Whose water infrastructure is it, GWI or QAII?

A response to questions posed by Chairman of the GWI board

I have no other interest, save and except my humble attempts to make a contribution towards protecting the interest of the State, and safeguarding public assets and resources. I am therefore not in a position of conflict of interest in relation to my assessment of the ownership of the well. That assessment is based on my considered professional judgment and whatever evidence that was available to me in an environment where a lack of transparency to a large extent continues to rule the day.

There is no compromise in the preservation of the integrity of the State, and any attempt by persons in position of power, influence or authority to promote or superintend over any aspects of its diminution or liquidation without justification and consent of the people, is a treasonable, unpardonable and unpatriotic act.

Last week’s article on the above subject provoked a reaction from the Chairman of Guyana Water Inc.(GWI), Nigel Hinds in which he refuted my assessment of the ownership of the well at the Sanata Complex. I had stated that GWI technicians attempted to conduct an inspection of the water connection to the buildings in the Complex. This led to a confrontation with the new owners, Queens Atlantic Investments Inc. (QAII) which saw the intervention of the Chairman. The technicians were asked to discontinue the inspection until the issue surrounding the ownership of the well is established. GWI subsequently issued a statement confirming that: (a) the well was no longer under GWI’s control; and (b) QAII had bought the Complex which includes the well but inherited the daily checks of the well by GWI.

 

accountability-watchToday’s article is devoted to responding to the several unedited questions posed and comments made by the Chairman in relation the above-mentioned article. As I do so, I may be forgiven for reminiscing on the years when I was Senior Associate Lecturer at the University of Guyana and more recently as International Audit Expert in Afghanistan. I always tried to provide answers to questions posed by students regardless of how I felt about them.

 

  1. Where in accounting or law – does it define that property, building and erections sold, exclude a water well or similar asset?

 

You simply cannot sell what is not legally yours. The well, a revenue-earning asset, is the property of GWI, notwithstanding that it is sited in the Sanata Complex compound. There is no evidence that ownership was transferred to the Complex, and therefore the well could not have been part of the sale and purchase agreement. If it was sold as part of the deal, then why is GWI paying $3 million in electricity charges per month? Why is GWI incurring expenditure for the operations and maintenance of the well? Why is GWI collecting water rates from 9,000 residents in the surrounding area? From an accounting standpoint, you simply do not incur expenditure on an asset that you do not own, as this would be tantamount to fraud.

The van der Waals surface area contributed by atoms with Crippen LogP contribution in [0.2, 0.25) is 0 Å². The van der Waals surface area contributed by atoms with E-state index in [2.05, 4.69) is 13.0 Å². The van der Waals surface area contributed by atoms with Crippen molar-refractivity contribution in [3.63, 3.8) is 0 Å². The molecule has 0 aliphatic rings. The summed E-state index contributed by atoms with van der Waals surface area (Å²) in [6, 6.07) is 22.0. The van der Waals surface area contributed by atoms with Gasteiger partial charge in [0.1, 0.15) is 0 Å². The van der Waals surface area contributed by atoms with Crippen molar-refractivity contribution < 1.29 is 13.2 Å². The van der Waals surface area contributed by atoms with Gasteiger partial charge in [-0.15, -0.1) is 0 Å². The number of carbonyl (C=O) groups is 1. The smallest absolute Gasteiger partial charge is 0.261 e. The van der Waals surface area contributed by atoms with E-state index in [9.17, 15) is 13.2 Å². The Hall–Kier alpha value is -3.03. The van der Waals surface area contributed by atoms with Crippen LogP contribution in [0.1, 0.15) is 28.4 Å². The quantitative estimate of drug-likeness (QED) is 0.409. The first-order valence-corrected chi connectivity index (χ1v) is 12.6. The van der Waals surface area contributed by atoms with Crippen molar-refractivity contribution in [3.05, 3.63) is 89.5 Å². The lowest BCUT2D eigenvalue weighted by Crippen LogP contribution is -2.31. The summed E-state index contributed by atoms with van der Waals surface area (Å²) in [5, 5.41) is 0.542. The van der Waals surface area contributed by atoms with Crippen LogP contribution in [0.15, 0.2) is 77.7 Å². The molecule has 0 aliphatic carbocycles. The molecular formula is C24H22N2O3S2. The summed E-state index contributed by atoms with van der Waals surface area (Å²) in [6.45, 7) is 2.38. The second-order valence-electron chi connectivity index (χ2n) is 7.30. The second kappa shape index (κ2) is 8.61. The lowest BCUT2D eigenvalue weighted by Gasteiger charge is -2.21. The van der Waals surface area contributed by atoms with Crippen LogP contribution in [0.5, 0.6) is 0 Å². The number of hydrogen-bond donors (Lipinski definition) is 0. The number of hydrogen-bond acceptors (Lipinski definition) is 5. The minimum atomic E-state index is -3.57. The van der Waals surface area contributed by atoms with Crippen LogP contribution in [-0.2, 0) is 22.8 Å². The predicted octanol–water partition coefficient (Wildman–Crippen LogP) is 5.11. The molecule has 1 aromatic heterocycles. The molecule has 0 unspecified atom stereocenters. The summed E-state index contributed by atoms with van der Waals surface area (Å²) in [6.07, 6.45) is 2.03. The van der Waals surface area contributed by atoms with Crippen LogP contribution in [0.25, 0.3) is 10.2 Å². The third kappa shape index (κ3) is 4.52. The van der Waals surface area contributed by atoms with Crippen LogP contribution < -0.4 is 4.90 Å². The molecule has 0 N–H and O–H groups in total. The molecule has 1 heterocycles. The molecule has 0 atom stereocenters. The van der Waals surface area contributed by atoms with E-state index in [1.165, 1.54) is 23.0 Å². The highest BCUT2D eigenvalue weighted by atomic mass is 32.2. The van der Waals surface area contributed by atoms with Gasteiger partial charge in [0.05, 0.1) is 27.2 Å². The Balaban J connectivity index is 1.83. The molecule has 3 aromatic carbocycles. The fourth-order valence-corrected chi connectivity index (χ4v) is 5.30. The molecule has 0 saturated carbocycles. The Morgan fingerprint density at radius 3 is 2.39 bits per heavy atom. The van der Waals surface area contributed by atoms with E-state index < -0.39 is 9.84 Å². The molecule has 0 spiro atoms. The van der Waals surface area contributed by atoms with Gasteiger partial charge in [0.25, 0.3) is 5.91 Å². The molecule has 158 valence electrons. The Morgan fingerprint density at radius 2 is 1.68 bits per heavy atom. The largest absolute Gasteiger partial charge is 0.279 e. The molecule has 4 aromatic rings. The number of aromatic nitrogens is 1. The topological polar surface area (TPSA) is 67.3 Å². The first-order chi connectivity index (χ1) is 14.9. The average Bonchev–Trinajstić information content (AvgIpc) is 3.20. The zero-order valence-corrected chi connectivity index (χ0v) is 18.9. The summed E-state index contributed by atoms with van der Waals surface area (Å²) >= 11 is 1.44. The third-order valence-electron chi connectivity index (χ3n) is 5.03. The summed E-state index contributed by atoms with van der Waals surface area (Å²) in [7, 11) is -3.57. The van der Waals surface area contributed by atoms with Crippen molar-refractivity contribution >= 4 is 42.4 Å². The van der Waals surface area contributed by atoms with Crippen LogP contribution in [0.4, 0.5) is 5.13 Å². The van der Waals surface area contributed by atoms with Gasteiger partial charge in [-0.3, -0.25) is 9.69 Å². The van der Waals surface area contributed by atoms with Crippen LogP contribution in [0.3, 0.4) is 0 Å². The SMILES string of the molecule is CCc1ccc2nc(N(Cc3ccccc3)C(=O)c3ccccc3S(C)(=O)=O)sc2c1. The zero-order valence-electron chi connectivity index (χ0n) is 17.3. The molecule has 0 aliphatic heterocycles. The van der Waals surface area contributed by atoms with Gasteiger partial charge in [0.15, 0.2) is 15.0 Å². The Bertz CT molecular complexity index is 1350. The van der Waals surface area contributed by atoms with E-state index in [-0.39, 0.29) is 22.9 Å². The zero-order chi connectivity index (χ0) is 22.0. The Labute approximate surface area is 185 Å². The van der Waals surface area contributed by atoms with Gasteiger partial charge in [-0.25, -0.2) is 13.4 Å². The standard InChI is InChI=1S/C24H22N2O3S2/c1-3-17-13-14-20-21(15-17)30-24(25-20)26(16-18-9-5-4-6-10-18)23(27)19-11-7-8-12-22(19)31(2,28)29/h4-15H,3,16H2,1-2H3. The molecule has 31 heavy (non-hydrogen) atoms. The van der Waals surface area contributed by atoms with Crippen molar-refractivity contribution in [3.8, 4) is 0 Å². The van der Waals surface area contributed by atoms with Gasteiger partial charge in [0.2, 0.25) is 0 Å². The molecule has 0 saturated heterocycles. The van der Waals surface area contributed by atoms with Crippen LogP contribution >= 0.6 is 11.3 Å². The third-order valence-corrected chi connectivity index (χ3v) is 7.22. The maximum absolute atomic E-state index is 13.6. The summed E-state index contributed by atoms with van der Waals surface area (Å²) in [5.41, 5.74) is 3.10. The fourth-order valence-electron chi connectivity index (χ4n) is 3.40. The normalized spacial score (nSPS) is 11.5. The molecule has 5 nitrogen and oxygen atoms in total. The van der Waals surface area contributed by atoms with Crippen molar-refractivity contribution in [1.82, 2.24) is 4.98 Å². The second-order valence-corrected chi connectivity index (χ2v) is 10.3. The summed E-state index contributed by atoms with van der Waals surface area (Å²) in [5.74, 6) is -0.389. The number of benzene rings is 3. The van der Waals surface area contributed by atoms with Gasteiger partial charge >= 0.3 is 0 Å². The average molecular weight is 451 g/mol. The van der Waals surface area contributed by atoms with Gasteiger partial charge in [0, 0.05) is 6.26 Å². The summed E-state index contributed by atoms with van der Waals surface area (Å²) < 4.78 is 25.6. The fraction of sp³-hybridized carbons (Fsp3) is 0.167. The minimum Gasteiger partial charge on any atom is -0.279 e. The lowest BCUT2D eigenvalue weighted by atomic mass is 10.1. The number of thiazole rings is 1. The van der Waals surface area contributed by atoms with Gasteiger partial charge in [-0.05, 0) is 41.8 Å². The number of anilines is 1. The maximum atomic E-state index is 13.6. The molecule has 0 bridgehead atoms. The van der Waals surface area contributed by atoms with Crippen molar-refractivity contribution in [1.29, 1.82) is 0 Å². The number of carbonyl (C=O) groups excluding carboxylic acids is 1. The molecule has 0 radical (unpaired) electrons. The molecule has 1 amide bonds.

1. NICIL’s position on who owns the well is omitted. Who owns the well is a question AG should ask NICIL. GWI awaits the sale agreement from NICIL for the entire property with building and erections thereon.

 

Ownership of the well depends on whose balance sheet it sits and who has title to it. Since 2002, when GWI was established all assets and liabilities, including the well, were transferred to the new entity by Vesting Order 14 of 2002 which is a legal instrument. The well is still in the asset register and balance sheet of GWI. I have scrutinised the agreement of sale and purchase between NICIL and QAII and I can say with confidence that nowhere in the agreement is there any mention of the well. Would NICIL give a different answer? In any event, the comment that GWI is awaiting the sale agreement from NICIL contradicts GWI’s own statement that: (a) the well was no longer under GWI’s control; and (b) QAII had bought the Complex which includes the well but inherited the daily checks of the well by GWI.

 

  1. Vesting order number 14 of 2002 according to AG, does not detail the assets transferred to GWI.

 

There was an opening balance sheet attached to the Vesting Order showing fixed assets totalling $8.047 billion. GWI would have had the details in order to set up the books of account, including an assets register in support of the above amount. I am not privy to GWI’s books of account. Notwithstanding this, I based my assessment on GWI’s audited financial statements for 2013 and 2014 which reflect an item under fixed assets entitled “Water Infrastructure” and which include not only the pump station and well at Sanata but also those of Shelter Belt, Tucville Terrace, Kingston, Agricola, Turkeyen, Sophia, North Ruimveldt, Festival City and Central Riumveldt, and related assets. In addition, I relied on Vesting Order 14 of 2002 which establishes GWI and which clearly stated that all assets and liabilities relating to the GS&WC and the Guyana Water Authority have been transferred to GWI. These include immovable property and buildings, and all assets relating to the undertaking of the Commissioners and the Authority held by the Government or by an entity owned by the State or in which controlling interest is vested in the State or any agency or other entity on behalf of the State.  What other evidence does one need?

 

  1. AG says via order No. 40 of 2010 the Sanata Complex was transferred to QAII, then makes a convenient and illogical disconnect between the Public Corporation Act and the Companies Act.

 

NICIL is a company incorporated under the Companies Act. It is not a public corporation. However, Section 66 (1) of the Public Corporations Act 1988 permits the Minister by notification in the Gazette to apply any of the provisions of the Public Corporations Act, with modifications, or such modifications as specified in the notification to any body corporate, not being a corporation, owned by the State or in which controlling interest vests in the State or in any agency on behalf of the State. A notification dated 18 July 2000 was made to the effect that Section 5 of the Act shall apply to NICIL. That section provides for the vesting in a public corporation of movable and immovable property. In relation to the transfer of an asset/property, Section 8 of the Act is applicable. However, the notification of 18 July 2000 does not extend to this section. Despite this, the Minister has used Section 8 for the purpose of disposing of assets vested in NICIL, and therefore legal support for this action appears to be in doubt.  One needs to view Vesting Order No. 40 of 2010 in this context.